To my shock, many readers taught me a…Continue
Q. My sister-in-law died last week after a brief illness, and my brother is shell shocked. I’ve heard about bereavement groups and think he might benefit from one. Exactly how do these groups work and how can you find one? I want to know what I’m talking about before I suggest the idea of a group to him.
A. Bereavement groups offer comfort and support to help people deal with the death of a loved one. Some focus specifically on the loss of a spouse or…
Q. Is it appropriate to send acknowledgments to everyone who attends a funeral? Should mass cards be acknowledged? And how much time can you take to send acknowledgments?
My policy is to mail acknowledgments to those who sent flowers, food, etc. or made a contribution to a charity or institution in memory of the deceased. Mass cards fall into the latter category, since people usually do contribute something. I also send acknowledgments to someone who wrote a…
Q. My aunt, a woman of great accomplishment, is dying. She was very good to me throughout my life, and as her closest living relative I want to write an obituary for her now and have it ready to send to our local newspaper when the time comes. How can I make the obituary as special as she is?
A. One of the best obituaries I’ve ever read was the one that appeared in the New York Times last June…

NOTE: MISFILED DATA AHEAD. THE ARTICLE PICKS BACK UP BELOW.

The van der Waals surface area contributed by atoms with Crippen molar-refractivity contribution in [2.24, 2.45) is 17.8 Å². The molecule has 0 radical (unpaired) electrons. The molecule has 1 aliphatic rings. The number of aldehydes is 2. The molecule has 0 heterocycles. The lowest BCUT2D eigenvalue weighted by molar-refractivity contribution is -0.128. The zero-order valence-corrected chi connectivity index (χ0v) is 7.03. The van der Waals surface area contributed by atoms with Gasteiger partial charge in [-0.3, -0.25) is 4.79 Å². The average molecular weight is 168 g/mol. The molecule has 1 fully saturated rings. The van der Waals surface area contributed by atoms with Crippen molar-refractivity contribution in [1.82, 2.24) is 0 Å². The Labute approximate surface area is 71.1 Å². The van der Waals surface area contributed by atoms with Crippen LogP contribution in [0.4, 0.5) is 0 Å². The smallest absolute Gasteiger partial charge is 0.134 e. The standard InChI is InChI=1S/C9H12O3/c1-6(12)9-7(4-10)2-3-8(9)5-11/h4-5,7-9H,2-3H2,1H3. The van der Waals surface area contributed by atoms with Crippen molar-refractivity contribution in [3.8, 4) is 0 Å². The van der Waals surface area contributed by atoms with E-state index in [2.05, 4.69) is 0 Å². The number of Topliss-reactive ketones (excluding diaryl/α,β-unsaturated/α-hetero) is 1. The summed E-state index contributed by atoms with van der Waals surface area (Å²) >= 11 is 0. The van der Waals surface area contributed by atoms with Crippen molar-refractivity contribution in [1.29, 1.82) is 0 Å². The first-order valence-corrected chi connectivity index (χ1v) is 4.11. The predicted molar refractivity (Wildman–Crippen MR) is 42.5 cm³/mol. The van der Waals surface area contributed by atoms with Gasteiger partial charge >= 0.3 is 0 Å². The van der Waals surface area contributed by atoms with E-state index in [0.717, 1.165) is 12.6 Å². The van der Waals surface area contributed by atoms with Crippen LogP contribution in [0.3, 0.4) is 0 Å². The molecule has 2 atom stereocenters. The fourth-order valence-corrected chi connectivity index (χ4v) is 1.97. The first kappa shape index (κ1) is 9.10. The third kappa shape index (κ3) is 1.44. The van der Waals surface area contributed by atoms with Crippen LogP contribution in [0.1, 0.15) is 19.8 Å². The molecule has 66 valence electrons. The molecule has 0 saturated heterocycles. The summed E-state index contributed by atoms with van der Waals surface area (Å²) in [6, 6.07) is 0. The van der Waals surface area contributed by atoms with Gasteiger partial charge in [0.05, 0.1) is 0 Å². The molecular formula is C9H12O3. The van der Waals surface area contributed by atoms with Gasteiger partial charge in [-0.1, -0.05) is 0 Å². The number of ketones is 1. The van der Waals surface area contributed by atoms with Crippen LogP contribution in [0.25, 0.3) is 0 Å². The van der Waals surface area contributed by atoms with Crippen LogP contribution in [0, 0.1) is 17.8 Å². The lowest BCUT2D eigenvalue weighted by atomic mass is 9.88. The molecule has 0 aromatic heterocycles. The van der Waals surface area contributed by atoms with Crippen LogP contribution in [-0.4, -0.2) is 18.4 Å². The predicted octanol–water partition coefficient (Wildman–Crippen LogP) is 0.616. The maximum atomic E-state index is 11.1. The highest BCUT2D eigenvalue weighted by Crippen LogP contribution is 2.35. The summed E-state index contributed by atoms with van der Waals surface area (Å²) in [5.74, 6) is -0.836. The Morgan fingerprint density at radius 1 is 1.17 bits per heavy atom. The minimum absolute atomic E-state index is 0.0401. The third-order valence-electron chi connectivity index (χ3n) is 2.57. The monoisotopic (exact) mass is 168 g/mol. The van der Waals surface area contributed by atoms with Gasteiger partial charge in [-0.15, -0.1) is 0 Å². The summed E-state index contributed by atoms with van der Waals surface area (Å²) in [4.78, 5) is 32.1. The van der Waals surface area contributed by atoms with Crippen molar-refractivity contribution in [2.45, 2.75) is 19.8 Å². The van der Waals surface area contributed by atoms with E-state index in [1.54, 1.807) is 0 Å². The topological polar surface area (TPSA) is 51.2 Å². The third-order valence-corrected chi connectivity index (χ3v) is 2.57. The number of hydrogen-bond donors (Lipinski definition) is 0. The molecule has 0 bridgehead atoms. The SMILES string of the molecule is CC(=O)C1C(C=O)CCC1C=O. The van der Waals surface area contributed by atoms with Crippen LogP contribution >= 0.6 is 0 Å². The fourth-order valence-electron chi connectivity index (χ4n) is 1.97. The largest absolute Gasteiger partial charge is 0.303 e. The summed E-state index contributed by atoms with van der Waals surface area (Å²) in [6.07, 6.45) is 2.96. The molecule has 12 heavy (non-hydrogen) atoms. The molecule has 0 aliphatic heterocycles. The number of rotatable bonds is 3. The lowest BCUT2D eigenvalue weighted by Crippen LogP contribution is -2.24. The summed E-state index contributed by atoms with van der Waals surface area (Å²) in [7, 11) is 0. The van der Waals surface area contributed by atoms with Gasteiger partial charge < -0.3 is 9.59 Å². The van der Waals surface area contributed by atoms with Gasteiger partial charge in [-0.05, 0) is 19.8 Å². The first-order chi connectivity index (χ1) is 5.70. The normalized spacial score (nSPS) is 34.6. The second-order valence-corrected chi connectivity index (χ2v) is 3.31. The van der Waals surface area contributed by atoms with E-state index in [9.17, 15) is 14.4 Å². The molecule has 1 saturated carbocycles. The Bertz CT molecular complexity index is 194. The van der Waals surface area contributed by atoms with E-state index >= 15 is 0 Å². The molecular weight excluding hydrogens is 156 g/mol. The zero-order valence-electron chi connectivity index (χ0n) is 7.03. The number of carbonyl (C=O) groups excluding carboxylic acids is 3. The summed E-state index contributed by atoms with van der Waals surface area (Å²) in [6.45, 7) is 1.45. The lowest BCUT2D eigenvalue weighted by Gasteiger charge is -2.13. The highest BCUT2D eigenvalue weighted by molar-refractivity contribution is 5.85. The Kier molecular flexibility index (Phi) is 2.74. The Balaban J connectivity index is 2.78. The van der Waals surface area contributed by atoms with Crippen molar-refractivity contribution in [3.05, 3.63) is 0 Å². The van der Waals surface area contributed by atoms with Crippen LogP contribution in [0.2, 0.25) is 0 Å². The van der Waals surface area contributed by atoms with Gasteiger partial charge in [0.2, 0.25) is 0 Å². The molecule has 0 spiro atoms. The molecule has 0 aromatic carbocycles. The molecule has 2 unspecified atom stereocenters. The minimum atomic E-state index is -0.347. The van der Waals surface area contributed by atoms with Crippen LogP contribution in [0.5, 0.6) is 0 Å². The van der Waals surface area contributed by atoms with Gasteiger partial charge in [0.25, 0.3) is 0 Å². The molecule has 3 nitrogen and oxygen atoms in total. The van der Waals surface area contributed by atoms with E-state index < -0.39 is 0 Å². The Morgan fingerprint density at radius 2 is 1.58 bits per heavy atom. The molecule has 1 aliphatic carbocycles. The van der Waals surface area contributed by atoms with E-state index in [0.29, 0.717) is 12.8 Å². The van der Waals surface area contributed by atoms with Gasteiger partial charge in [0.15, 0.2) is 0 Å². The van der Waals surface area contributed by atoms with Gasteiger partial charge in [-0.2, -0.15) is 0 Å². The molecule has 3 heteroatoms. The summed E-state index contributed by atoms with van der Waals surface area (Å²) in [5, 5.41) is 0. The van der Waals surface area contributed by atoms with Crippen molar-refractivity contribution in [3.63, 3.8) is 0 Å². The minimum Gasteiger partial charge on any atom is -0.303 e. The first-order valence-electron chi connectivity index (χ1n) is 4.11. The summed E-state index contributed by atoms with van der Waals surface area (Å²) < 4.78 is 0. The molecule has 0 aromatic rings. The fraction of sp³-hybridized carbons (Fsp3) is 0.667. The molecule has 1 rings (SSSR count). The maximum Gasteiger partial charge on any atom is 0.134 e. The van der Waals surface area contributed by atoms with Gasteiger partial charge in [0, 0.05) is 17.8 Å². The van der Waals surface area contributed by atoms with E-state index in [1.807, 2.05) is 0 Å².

Added by Florence Isaacs on October 14, 2010 at 9:30am — No Comments
Q. My neighbor just died, and I’d like to go to the funeral. I’ve been told, however, that the funeral is private. What exactly is a private funeral and why does a family make this choice? It bars people like me who wish to pay their respects.
A. My dictionary defines the word “private” in this context as “confined to or intended only for the person or persons immediately concerned.” Unless you are specifically invited, you should not…Continue
Q. I recently attended the funeral of a coworker, who was an active environmentalist. She was buried in a biodegradable coffin. I’ve never heard of such a thing. I thought caskets were pretty routine—pine or some other wood. Is this something new?